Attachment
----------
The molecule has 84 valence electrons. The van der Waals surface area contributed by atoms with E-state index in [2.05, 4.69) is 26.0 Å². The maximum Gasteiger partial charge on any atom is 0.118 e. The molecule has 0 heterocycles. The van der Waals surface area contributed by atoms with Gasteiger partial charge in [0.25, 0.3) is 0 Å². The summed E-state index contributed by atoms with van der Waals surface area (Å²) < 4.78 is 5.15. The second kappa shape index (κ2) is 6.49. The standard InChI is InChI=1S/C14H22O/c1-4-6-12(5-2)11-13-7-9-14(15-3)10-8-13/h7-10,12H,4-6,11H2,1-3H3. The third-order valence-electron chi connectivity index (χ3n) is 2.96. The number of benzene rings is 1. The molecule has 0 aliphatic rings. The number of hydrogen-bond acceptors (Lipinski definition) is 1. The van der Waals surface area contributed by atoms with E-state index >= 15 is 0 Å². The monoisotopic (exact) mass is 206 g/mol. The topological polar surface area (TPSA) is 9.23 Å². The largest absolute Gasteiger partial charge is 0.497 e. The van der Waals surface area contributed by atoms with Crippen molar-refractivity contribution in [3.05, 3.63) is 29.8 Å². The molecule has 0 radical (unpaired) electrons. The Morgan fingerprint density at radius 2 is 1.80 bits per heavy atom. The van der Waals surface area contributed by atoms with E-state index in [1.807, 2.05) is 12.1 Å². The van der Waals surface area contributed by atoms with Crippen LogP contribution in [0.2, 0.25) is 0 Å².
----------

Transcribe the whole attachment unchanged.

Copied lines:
The molecule has 84 valence electrons. The van der Waals surface area contributed by atoms with E-state index in [2.05, 4.69) is 26.0 Å². The maximum Gasteiger partial charge on any atom is 0.118 e. The molecule has 0 heterocycles. The van der Waals surface area contributed by atoms with Gasteiger partial charge in [0.25, 0.3) is 0 Å². The summed E-state index contributed by atoms with van der Waals surface area (Å²) < 4.78 is 5.15. The second kappa shape index (κ2) is 6.49. The standard InChI is InChI=1S/C14H22O/c1-4-6-12(5-2)11-13-7-9-14(15-3)10-8-13/h7-10,12H,4-6,11H2,1-3H3. The third-order valence-electron chi connectivity index (χ3n) is 2.96. The number of benzene rings is 1. The molecule has 0 aliphatic rings. The number of hydrogen-bond acceptors (Lipinski definition) is 1. The van der Waals surface area contributed by atoms with E-state index >= 15 is 0 Å². The monoisotopic (exact) mass is 206 g/mol. The topological polar surface area (TPSA) is 9.23 Å². The largest absolute Gasteiger partial charge is 0.497 e. The van der Waals surface area contributed by atoms with Crippen molar-refractivity contribution in [3.05, 3.63) is 29.8 Å². The molecule has 0 radical (unpaired) electrons. The Morgan fingerprint density at radius 2 is 1.80 bits per heavy atom. The van der Waals surface area contributed by atoms with E-state index in [1.807, 2.05) is 12.1 Å². The van der Waals surface area contributed by atoms with Crippen LogP contribution in [0.2, 0.25) is 0 Å².